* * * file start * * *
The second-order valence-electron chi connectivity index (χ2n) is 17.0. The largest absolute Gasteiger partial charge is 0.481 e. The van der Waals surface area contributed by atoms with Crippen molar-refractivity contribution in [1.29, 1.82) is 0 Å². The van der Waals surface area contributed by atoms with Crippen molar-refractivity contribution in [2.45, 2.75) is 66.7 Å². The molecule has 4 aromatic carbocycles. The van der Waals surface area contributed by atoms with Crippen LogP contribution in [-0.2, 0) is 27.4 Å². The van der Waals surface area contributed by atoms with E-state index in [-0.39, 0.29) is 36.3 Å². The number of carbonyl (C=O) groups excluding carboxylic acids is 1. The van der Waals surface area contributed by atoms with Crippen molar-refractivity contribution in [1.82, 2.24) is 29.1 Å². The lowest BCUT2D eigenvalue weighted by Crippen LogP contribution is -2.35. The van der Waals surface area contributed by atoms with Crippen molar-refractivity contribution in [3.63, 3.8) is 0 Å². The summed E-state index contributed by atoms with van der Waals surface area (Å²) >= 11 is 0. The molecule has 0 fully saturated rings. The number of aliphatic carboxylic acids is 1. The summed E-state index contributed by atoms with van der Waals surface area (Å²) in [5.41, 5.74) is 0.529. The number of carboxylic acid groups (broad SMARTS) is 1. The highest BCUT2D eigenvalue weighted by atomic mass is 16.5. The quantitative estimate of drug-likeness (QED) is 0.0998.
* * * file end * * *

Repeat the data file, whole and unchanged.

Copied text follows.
The second-order valence-electron chi connectivity index (χ2n) is 17.0. The largest absolute Gasteiger partial charge is 0.481 e. The van der Waals surface area contributed by atoms with Crippen molar-refractivity contribution in [1.29, 1.82) is 0 Å². The van der Waals surface area contributed by atoms with Crippen molar-refractivity contribution in [2.45, 2.75) is 66.7 Å². The molecule has 4 aromatic carbocycles. The van der Waals surface area contributed by atoms with Crippen LogP contribution in [-0.2, 0) is 27.4 Å². The van der Waals surface area contributed by atoms with E-state index in [-0.39, 0.29) is 36.3 Å². The number of carbonyl (C=O) groups excluding carboxylic acids is 1. The van der Waals surface area contributed by atoms with Crippen molar-refractivity contribution in [1.82, 2.24) is 29.1 Å². The lowest BCUT2D eigenvalue weighted by Crippen LogP contribution is -2.35. The van der Waals surface area contributed by atoms with Crippen molar-refractivity contribution in [3.63, 3.8) is 0 Å². The summed E-state index contributed by atoms with van der Waals surface area (Å²) >= 11 is 0. The molecule has 0 fully saturated rings. The number of aliphatic carboxylic acids is 1. The summed E-state index contributed by atoms with van der Waals surface area (Å²) in [5.41, 5.74) is 0.529. The number of carboxylic acid groups (broad SMARTS) is 1. The highest BCUT2D eigenvalue weighted by atomic mass is 16.5. The quantitative estimate of drug-likeness (QED) is 0.0998.